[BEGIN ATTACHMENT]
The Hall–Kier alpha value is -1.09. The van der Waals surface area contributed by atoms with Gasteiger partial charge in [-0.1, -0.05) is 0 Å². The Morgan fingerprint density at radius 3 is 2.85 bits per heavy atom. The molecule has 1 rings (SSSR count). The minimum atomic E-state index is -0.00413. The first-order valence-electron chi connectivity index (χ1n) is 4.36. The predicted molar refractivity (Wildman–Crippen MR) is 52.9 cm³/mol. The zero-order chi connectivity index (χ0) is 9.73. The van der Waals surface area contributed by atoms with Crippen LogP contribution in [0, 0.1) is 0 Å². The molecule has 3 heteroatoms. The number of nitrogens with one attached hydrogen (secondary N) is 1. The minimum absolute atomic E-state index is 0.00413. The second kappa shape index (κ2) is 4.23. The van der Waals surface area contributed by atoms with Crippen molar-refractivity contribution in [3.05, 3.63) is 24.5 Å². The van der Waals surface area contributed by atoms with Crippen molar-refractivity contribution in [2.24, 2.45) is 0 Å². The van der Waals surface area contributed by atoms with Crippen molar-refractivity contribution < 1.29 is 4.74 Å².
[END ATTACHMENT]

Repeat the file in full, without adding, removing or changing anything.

The Hall–Kier alpha value is -1.09. The van der Waals surface area contributed by atoms with Gasteiger partial charge in [-0.1, -0.05) is 0 Å². The Morgan fingerprint density at radius 3 is 2.85 bits per heavy atom. The molecule has 1 rings (SSSR count). The minimum atomic E-state index is -0.00413. The first-order valence-electron chi connectivity index (χ1n) is 4.36. The predicted molar refractivity (Wildman–Crippen MR) is 52.9 cm³/mol. The zero-order chi connectivity index (χ0) is 9.73. The van der Waals surface area contributed by atoms with Crippen LogP contribution in [0, 0.1) is 0 Å². The molecule has 3 heteroatoms. The number of nitrogens with one attached hydrogen (secondary N) is 1. The minimum absolute atomic E-state index is 0.00413. The second kappa shape index (κ2) is 4.23. The van der Waals surface area contributed by atoms with Crippen molar-refractivity contribution in [3.05, 3.63) is 24.5 Å². The van der Waals surface area contributed by atoms with Crippen molar-refractivity contribution in [2.24, 2.45) is 0 Å². The van der Waals surface area contributed by atoms with Crippen molar-refractivity contribution < 1.29 is 4.74 Å².